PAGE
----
• If you didn’t already do this step when determining which mounting holes to use, figure out where you want to place each component, starting at one side. Place a part where you want it while wearing the belt then take it off and mount it following the manufacturer’s instructions. I started with my mag pouches and found out that while I could put two of them in contiguous MOLLE slots, I had to skip a slot before mounting the next two due to them being slightly wider than the slot center-to-center distance.

    As you can see in Figure 5, the G-Code mounts have locking tabs to prevent the carriers from being pulled off the belt. They also have a very small ledge molded into the plastic which catches on the bottom MOLLE slot to keep it from sliding up and down.

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Figure 5: Left to right: Inserting the mount through the top MOLLE slot – note the tab at the bottom which will be held in place by the locking collar, molded ledge which keeps the mount secure on your belt when pulled vertically, Locking collar which holds the front and rear pieces of the mount together once it is slipped over the belt or through the MOLLE slots.

Photo/Ron LaPedis

  • Continue around the belt arranging your gear. Depending on the belt style and your holster, you may have to unweave and reweave the inner belt like you can see in the middle belt in Figure 1. I had to skip MOLLE slots not only to mount the holster but so that the inner belt Velcro sizing loop was able to fold backwards to attach to itself.

After you have run your belt for a while and made any necessary changes, it is time to make the assembly more permanent. While many mounts already come pre-assembled, that might be so that you can see what they should look like. Take photos or make notes then remove everything from your belt, disassemble all the mounts, put purple 222 or blue 242 (but never red) Loctite or another thread locker onto the screws and reassemble them. G-Code ships a small tube of thread locker with most of their gear, even if it is pre-assembled. Let anything with thread locker dry overnight before putting it back onto your belt.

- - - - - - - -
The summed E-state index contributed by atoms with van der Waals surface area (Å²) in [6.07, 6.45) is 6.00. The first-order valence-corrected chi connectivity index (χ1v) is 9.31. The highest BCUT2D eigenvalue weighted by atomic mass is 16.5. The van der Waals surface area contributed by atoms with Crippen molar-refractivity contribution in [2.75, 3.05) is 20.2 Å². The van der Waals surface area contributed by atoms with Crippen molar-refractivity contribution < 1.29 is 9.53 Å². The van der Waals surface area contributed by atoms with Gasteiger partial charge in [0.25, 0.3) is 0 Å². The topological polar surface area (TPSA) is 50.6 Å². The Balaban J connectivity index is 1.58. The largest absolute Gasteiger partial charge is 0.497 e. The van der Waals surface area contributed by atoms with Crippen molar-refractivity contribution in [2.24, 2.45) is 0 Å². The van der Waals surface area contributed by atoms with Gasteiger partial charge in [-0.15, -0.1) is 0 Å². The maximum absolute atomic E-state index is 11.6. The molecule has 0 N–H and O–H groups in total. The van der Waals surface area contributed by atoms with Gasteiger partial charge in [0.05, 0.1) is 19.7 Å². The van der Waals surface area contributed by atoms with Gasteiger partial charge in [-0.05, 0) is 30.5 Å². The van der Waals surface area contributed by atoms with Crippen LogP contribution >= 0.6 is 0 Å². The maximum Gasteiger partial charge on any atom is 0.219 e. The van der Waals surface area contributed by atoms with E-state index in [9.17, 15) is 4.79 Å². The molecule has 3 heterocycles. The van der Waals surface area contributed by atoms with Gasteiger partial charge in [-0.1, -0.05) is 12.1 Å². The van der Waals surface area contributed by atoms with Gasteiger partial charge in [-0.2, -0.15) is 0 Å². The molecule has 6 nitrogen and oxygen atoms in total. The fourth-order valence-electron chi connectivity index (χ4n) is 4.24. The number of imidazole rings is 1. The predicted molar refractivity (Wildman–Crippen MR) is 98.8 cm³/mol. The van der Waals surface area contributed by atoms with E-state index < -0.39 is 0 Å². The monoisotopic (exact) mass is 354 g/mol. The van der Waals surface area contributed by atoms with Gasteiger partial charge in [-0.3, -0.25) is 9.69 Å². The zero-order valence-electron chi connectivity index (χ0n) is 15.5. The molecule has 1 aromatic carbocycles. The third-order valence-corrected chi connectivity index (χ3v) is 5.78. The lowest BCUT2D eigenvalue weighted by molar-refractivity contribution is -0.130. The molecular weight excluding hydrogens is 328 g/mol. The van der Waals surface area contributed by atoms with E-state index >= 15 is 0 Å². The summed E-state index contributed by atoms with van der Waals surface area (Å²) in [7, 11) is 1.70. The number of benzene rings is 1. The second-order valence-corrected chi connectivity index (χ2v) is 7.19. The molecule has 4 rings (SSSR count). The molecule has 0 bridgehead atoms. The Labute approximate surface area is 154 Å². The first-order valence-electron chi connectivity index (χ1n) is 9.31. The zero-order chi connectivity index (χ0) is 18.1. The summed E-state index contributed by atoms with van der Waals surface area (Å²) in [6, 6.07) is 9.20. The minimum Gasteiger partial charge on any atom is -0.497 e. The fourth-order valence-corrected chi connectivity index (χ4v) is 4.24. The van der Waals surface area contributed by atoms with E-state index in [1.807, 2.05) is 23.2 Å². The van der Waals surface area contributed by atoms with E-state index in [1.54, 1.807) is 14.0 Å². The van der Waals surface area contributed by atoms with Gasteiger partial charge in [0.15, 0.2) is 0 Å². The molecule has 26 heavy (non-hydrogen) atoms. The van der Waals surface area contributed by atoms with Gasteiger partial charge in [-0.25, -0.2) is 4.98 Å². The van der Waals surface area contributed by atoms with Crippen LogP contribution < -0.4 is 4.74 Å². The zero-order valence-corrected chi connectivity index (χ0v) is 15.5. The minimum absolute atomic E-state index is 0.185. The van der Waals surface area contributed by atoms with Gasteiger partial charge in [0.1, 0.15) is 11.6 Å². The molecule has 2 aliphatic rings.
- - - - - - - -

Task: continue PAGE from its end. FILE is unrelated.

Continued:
EDC as a Battle Belt

You don’t need to go “all in” on a battle belt. If you have a strong EDC (every day carry) that can hold the weight without sagging, you can build one using slide-on mounts. My first battle belt was a leather NexBelt EDC. I felt that the nylon versions were too floppy.

A lot of slide-on gun gear is designed for the standard 2-2.25” duty belt, while EDC tends to be 1.5-1.75”. You need to minimize horizontal and vertical motion of your gear. While sliding can be minimized through friction, that is insufficient to keep gear designed for wider belts from moving with you when you either draw your sidearm or pull a magazine from its carrier. Many manufacturers which sell only 2-2.25” slide-on mounts also sell belt width adaptors (BWA) which reduce the vertical size of the mount loops. You can see some examples in Figure 6.

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Figure 6: 1) Kydex holster with UltiClip XL, 2) G-Code standard universal belt slide with BWA circled, 3) Blade-Tech Tek-Lok with two snap-in BWA to the right, 4) G-Code belt loop with two reversible BWA to the right, 5) UltiClip 3+, 6) Safariland 567 adjustable belt loop and 7) A classic Gould and Goodrich double mag pouch.

Photo/Ron LaPedis

In my experience, a BWA from one company will not fit another’s gear. Figure 7 shows the brilliant design of G-Code’s BWA system – but it only works with one model of their loops.

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Figure 7

Photo/G-Code

Because they are so difficult to find, here are links to the BWA from Safariland, G-Code universal belt slide keepers and the G-Code belt loop hardware kit. Blackhawk does not sell BWA separately, but you can send a request to BH.Tech.Services@VistaOutdoor.com. George Wenstrom, Blackhawk technical support specialist, suggests running cable ties around an adjustable BWA after it is mounted, even if you use thread locker (see Figure 8).

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Figure 8

Photo/George Wenstrom

Final Words

Don’t become wedded to your belt, gear, or layout. You may need to move things around, buy different gear or a different belt. Periodically check the belt for wear, loose buckles/fasteners, and loose mounts. Check the instructions for cleaning. If your belt was put under severe stress, perhaps by saving you from a fall, ask the manufacturer if you need to replace it.

For more information on duty gear for law enforcement, check out this page and remember to watch for Police1’s 2023 SHOT Show coverage, which will tell you all about the latest and greatest products.

Ron LaPedis is an NRA-certified Chief Range Safety Officer, NRA, USCCA and California DOJ-certified instructor, is a uniformed first responder, and frequently writes and speaks on law enforcement, business continuity, cybersecurity, physical security and public/private partnerships.

He has been recognized as a Fellow of the Business Continuity Institute (FBCI), a Distinguished Fellow of the Ponemon Institute, Master Business Continuity Professional (MBCP), and a Certified Information Systems Security Professional (CISSP).

Contact Ron LaPedis